What has Airbnb learned from the COVID-19 epidemic?
The COVID-19 pandemic initially caused tremendous difficulties for Airbnb’s business, that was temporarily saved by the trends that emerged throughout its reign.
Now, as the pandemic continues, Airbnb has filed to become public before 2021 on the Nasdaq.
At the height of the pandemic in the United States during this second quarter of 2020, the companies revenue fell by 67 per cent, with losses rising to $400 million.
Before the pandemic raged in the US, Airbnb was valued at $31 billion, however, by April, their value had already fallen to $18. On top of this, 25 per cent of their workforce has been laid off.
While this is unfortunate, it was expected due to the significant restrictions in place regarding travelling that the world has imposed.
By July, Airbnbs bookings were back to the levels they experienced before the pandemic.
The type of stays that are returning the company to its former bookings is local, drivable visits that are within 300 miles of their homes.
From the third quarter of 2019, it is now estimated that Airbnb’s revenue has only dropped 18 per cent due to this surge of local bookings.
Due to budgeting and spending cuts made by the company, they are now expected to receive $219.3 million of profit.
Despite this, the company has still received a net loss of $696.9 million during the first 3 quarters of 2020, which was a 32 per cent drop in revenue to $2.52 billion.
Clearly, Airbnb has made a tremendous rebound since the third quarter, showing the companies resilience and viability. It can be assumed that the pandemic only made the company stronger.
At the beginning of 2020, travel began to be restricted and Airbnb began to see their customers booking staycations – booking stay that was close to home for longer visits.
Americans have begun to drive to remote locations within their states or nearby states to replace the air travel the is currently being denied due to the virus.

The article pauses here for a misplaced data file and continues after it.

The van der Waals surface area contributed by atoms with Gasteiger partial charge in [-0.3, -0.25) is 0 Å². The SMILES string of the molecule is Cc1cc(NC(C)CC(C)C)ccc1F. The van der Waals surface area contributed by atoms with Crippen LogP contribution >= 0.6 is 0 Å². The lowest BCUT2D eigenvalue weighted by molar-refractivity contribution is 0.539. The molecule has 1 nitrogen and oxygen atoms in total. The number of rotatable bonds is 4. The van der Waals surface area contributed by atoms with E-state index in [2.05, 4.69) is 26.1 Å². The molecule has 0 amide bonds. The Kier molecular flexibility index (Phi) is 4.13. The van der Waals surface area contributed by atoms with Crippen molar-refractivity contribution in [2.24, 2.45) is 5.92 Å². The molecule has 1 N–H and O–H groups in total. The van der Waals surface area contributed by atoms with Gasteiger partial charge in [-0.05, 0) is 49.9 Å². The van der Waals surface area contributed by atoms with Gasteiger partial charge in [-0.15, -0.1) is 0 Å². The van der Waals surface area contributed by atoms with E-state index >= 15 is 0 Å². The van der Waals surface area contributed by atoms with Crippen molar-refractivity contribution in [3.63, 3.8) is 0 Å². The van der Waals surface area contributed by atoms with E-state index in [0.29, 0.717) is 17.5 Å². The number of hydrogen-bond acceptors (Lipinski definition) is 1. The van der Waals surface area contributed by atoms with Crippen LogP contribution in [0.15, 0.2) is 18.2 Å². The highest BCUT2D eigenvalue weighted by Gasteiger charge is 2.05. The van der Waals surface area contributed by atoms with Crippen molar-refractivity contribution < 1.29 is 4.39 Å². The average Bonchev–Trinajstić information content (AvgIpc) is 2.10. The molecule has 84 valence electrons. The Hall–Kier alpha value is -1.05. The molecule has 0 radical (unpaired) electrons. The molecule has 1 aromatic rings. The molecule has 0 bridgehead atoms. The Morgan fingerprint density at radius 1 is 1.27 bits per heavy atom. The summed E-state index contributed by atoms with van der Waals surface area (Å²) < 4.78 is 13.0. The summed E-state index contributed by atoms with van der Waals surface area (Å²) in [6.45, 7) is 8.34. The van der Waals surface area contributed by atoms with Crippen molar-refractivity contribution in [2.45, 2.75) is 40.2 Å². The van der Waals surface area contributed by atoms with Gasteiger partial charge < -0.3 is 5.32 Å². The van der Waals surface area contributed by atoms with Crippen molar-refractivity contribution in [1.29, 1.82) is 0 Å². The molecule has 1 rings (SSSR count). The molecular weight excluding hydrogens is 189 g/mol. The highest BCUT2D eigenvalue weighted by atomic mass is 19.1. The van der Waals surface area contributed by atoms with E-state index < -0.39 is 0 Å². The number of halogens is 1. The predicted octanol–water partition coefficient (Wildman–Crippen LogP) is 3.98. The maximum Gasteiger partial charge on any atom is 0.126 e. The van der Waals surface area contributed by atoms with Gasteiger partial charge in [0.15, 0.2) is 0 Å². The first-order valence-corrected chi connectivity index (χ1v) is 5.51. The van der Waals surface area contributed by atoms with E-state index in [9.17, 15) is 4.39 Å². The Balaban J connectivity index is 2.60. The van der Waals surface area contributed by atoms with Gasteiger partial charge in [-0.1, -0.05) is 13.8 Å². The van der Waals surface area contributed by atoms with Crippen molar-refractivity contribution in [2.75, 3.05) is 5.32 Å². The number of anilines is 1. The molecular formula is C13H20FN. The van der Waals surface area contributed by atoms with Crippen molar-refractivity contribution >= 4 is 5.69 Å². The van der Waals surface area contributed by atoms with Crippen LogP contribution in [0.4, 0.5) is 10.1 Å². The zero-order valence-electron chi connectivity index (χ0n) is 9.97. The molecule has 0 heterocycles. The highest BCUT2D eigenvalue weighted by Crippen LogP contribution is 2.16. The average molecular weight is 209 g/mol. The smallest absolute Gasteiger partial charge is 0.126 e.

In April, Airbnb shared a blog post that the distance between a users house and their Airbnb stay decreased by 20 per cent between February and April. On top of this, in March, longer vacations increased by 20 per cent.
These trends continued to spread as the virus grew within the United States.
Noticing the trend, Airbnb changed their home page to display local listings to their users and 80 per cent of Airbnb hosts changed their options to allow longer stays.
Further, approximately 50 per cent of Airbnb hosts started offering discounts for users renting out an Airbnb for longer than a month.
It is expected that air travel will not return to pre-COVID normal until at least 2023, but Airbnb has managed to create COVID-friendly operations that still provide significant profit.
As remote working increases within the US, the stock prices of at-home computing necessities such as Zoom, Slack, Snowflake, Logitech and CrowdStrike have significantly increased.
Experts have predicted that many US workers will continue wanting flexible or hybrid working.
Yahoo Finance Guillen says that many companies are wanting to take on a more hybrid work model.
On top of this, a large number of American employees are enjoying the remote component of working during a pandemic, however, they would also like to get back into an office.
Working from home benefits Airbnb substantially.
Due to the blurring line between work and travel due to the pandemic, longer stays and the lack of urgency to return home for work.
It is entirely possible that working from home becomes more of a reality for many American employees in 2021.